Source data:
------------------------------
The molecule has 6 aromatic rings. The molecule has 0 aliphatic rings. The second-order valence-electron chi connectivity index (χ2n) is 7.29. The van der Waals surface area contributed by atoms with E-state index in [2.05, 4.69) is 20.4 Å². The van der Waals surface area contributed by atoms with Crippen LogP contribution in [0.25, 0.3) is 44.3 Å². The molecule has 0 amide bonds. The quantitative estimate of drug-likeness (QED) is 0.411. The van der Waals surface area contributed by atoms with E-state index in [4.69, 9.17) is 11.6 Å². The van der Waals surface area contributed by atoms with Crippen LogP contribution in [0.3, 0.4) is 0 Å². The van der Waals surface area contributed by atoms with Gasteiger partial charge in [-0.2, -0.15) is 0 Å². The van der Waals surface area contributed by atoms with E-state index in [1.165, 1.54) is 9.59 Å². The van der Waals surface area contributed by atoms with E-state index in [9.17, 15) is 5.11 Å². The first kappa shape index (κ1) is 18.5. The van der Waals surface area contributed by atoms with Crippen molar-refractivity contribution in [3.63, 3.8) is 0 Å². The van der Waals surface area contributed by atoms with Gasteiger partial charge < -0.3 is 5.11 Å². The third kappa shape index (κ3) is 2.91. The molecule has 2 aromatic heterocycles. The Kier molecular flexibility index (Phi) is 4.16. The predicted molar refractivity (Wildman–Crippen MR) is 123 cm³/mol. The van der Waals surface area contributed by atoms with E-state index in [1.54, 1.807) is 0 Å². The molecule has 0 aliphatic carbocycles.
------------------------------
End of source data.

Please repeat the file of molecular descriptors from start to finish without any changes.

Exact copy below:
The molecule has 6 aromatic rings. The molecule has 0 aliphatic rings. The second-order valence-electron chi connectivity index (χ2n) is 7.29. The van der Waals surface area contributed by atoms with E-state index in [2.05, 4.69) is 20.4 Å². The van der Waals surface area contributed by atoms with Crippen LogP contribution in [0.25, 0.3) is 44.3 Å². The molecule has 0 amide bonds. The quantitative estimate of drug-likeness (QED) is 0.411. The van der Waals surface area contributed by atoms with E-state index in [4.69, 9.17) is 11.6 Å². The van der Waals surface area contributed by atoms with Crippen LogP contribution in [0.3, 0.4) is 0 Å². The van der Waals surface area contributed by atoms with Gasteiger partial charge in [-0.2, -0.15) is 0 Å². The van der Waals surface area contributed by atoms with E-state index in [1.165, 1.54) is 9.59 Å². The van der Waals surface area contributed by atoms with E-state index in [9.17, 15) is 5.11 Å². The first kappa shape index (κ1) is 18.5. The van der Waals surface area contributed by atoms with Crippen molar-refractivity contribution in [3.63, 3.8) is 0 Å². The van der Waals surface area contributed by atoms with Gasteiger partial charge < -0.3 is 5.11 Å². The third kappa shape index (κ3) is 2.91. The molecule has 2 aromatic heterocycles. The Kier molecular flexibility index (Phi) is 4.16. The predicted molar refractivity (Wildman–Crippen MR) is 123 cm³/mol. The van der Waals surface area contributed by atoms with E-state index in [1.54, 1.807) is 0 Å². The molecule has 0 aliphatic carbocycles.